Rep. Jeff Fortenberry (R), who serves the first congressional district in Nebraska, is expected to introduce the Care for Her Act to Congress soon, a bill that’s been in the works since last year. The overall goal of the bill is to “[commit] to care for that journey of life through a complementary set of services whereby the government makes a decided choice on behalf of the life of the unborn child and meeting the needs of the expectant mother,” Rep. Fortenberry told the Denver Catholic.

The Care For Act seeks to accomplish this through four basic provisions: A $3,600 tax credit for unborn children which would apply retroactively after the child is born, in addition to the existing tax credit for children; a comprehensive assessment and cataloguing of the programs and resources that are available to expectant mothers; providing federal grants to advance maternal housing, job training mentorships and other educational opportunities for expectant mothers; and lastly, offering financial incentives to communities that improve maternal and child health outcomes.

The Biden Administration recently indicated that they’ll be removing the Hyde Amendment in next year’s budget, which has historically been in place to prohibit pubic funds from going to abortions. The Care for Her Act would circumvent this to some degree, and it would also test whether Rep. Fortenberry’s dissenting colleagues who have in the past expressed that women should be cared for throughout their pregnancies and beyond are willing to stand by their words.

While the conversation around pregnancy and women’s health often centers around abortion, Rep. Fortenberry intentionally crafted the Care for Her Act to not be against abortion, per se, but rather for women and their babies.

“Abortion has caused such a deep wound in the soul of America,” Rep. Fortenberry said. “However, the flip side of this is not only what we are against, because it is so harmful, but what are we for? So many wonderful people throughout this country carry the burden of trying to be with women in that vulnerable moment where there is an unexpected pregnancy and show them the gift of what is possible for that child and for that woman. Let’s do that with government policy as well.”

Congressman Jeff Fortenberry (R) of Nebraska is expected to introduce the Care for Her Act to Congress soon, a bill which seeks to provide a community of care for women facing an unexpected pregnancy. (Photo courtesy of the U.S. House of Representatives)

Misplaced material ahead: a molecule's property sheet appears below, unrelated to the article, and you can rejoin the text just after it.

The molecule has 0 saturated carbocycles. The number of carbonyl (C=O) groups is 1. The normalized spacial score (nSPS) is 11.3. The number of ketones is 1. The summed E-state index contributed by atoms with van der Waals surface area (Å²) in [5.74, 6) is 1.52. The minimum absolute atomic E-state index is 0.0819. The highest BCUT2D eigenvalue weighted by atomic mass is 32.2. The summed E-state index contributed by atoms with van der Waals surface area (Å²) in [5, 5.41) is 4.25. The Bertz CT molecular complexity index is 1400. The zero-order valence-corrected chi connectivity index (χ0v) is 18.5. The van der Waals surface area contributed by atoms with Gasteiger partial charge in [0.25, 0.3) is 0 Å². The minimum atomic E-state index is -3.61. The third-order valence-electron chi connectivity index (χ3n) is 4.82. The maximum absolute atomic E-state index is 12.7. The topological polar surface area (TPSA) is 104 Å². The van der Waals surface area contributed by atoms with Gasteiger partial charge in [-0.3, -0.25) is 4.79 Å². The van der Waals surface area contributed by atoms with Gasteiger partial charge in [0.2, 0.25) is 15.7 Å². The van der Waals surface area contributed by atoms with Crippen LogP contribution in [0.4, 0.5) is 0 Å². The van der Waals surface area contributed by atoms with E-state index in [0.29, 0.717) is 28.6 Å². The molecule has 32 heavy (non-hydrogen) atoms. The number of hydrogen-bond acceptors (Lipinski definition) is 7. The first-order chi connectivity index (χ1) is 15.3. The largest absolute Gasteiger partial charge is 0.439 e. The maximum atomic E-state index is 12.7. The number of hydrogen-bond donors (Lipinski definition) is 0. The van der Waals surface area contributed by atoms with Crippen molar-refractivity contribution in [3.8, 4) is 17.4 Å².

Even The Washington Post has taken notice of the Care for Her Act. Earlier this year, Rep. Fortenberry introduced the idea to his constituents, and as to be expected, he received mixed feedback. Those who are pro-life were supportive of the idea, while those who support abortions were more apprehensive. Still others shared consternation about what the government ought to or ought not to do, expressing concern about what the Care for Her Act seeks to do.

“My response is, if we’re going to spend money, what is the most important thing? And in my mind, this is it,” Rep. Fortenberry said.

However, he was very encouraged by one response in particular, which for him really illustrates why this bill is so important and needed.

“One woman wrote me and said, ‘Jeff, I had an abortion when I was young. But if I had this complement of services and commitment of community around me, I would have made another decision,'” Rep. Fortenberry recalled. “And I said ‘yes.’ That’s why we are doing this. For her.”

So far, Rep. Fortenberry has been able to usher support from a number of women representatives on his side of the aisle. He is hopeful, though, that support could come from all sides of the political spectrum.

“Is it possible this could be bipartisan? I would certainly hope so, because it should transcend a political divide,” he explained. “We, of course, stand against abortion because it is so detrimental to women and obviously the unborn child. At the same time though, I think that others could join us who maybe don’t have the fullness of our perspective, who want to see the government actually make a choice on behalf of protecting that unborn life.”

Amidst the politically polarizing discussions about pregnancy and unborn life, the Care for Her act is a common-sense approach to caring for women and their babies. It offers women facing an unexpected pregnancy the chance to experience hope in a seemingly hopeless situation and make a life-giving decision for both herself and her child.

“I’m excited by this,” Rep. Fortenberry said. “I think it opens a whole new set of imaginative possibilities for America, a transformative ideal that again makes this moment of vulnerability when there is an unexpected pregnancy, our chance, our commitment as a community of care.”